hackberry


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hack·ber·ry

 (hăk′bĕr′ē)
n.
1. Any of various trees or shrubs of the genus Celtis, having inconspicuous flowers and small, usually ovoid drupes.
2. The fruit of such a plant.
3. The soft yellowish wood of any of these trees or shrubs.

[Alteration of obsolete hagberry, hegberry : hag-, heg-, hackberry (from Old Norse heggr) + berry.]

hackberry

(ˈhækˌbɛrɪ)
n, pl -ries
1. (Plants) any American tree or shrub of the ulmaceous genus Celtis, having edible cherry-like fruits
2. (Plants) the fruit or soft yellowish wood of such a tree
[C18: variant of C16 hagberry, of Scandinavian origin; compare Old Norse heggr hackberry]

hack•ber•ry

(ˈhækˌbɛr i, -bə ri)

n., pl. -ries.
1. any of several trees or shrubs of the genus Celtis, of the elm family, bearing cherrylike fruit.
2. the sometimes edible fruit of such a tree.
3. the wood of such a tree.
[1775–85, Amer.; variant of hagberry < Scandinavian]
ThesaurusAntonymsRelated WordsSynonymsLegend:
Noun1.hackberry - any of various trees of the genus Celtis having inconspicuous flowers and small berrylike fruitshackberry - any of various trees of the genus Celtis having inconspicuous flowers and small berrylike fruits
Celtis, genus Celtis - large genus of trees and shrubs with berrylike fruit
Celtis australis, European hackberry, Mediterranean hackberry - bright green deciduous shade tree of southern Europe
American hackberry, Celtis occidentalis - large deciduous shade tree of southern United States with small deep purple berries
Celtis laevigata, sugarberry - deciduous shade tree with small black berries; southern United States; yields soft yellowish wood
tree - a tall perennial woody plant having a main trunk and branches forming a distinct elevated crown; includes both gymnosperms and angiosperms
2.hackberry - small edible dark purple to black berry with large pits; southern United States
berry - any of numerous small and pulpy edible fruits; used as desserts or in making jams and jellies and preserves
Translations
References in periodicals archive ?
Contract notice: development of the hackberry way in marseille 13014
The West Hackberry 3D multi-client seismic survey is north of TGS' Loyal 3D Complex in the Anadarko Basin.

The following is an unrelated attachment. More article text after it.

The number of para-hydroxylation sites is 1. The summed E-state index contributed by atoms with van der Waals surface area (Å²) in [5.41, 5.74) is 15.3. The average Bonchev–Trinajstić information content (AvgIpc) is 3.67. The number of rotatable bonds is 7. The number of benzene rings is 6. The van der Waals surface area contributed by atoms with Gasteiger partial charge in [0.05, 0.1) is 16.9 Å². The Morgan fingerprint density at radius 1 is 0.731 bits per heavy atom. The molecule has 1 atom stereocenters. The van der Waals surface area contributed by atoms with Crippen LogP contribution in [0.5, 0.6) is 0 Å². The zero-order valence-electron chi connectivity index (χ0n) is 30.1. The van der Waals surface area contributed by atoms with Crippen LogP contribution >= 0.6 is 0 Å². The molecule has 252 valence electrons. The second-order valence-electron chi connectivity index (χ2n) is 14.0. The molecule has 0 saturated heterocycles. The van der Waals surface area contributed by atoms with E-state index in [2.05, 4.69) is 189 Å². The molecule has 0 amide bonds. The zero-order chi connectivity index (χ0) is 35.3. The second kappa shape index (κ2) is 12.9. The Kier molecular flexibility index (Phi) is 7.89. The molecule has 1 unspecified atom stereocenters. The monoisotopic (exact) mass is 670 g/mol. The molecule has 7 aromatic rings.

The settlement agreement is with respect to CB&I's three-train LNG liquefaction project in Hackberry, Louisiana through CCJV, a joint venture with Chiyoda International Corporation.
A woman taking a boat cruise through the Calcasieu Ship Channel, near Hackberry, with her husband had (http://www.
UMR floodplain forest is primarily composed of silver maple, green ash, and American elm, with cottonwood, black willow, river birch, swamp white oak, hackberry (Celtis occidentalis), and box elder (Acer negundo) common in some areas (Knutson and Klaas, 1998; Urich et al, 2002).
PENDLETON - A hackberry tree in a Pendleton cemetery has been recorded as the largest of its kind in Oregon.
Building her PhD work around the hackberry tree, she realized that she was actually studying a plant that had a mineral inside the seed.
It was fruit that I had collected more than 20 years ago, as part of my dissertation research, which was to study the mineralisation processes within the hackberry (Celtis occidentalis) seed.
Sempra Energy is investing $10 billion into the Hackberry project, while the Freeport plant will require $11 billion of private capital.
The riparian zone is classified as interior riparian deciduous forest (Brown, 1982) and is dominated by sycamore and netleaf hackberry (Celtis reticulata), which occur in lower-elevation areas of the canyon.
Top it all off with the fact that my farm produces sufficient Osage orange, hackberry, locust and walnut windfalls to keep my home fire burning--dreams really can come true.
punctulatus on the top surfaces of the lower leaves of common hackberry (Celtis occidentalis L.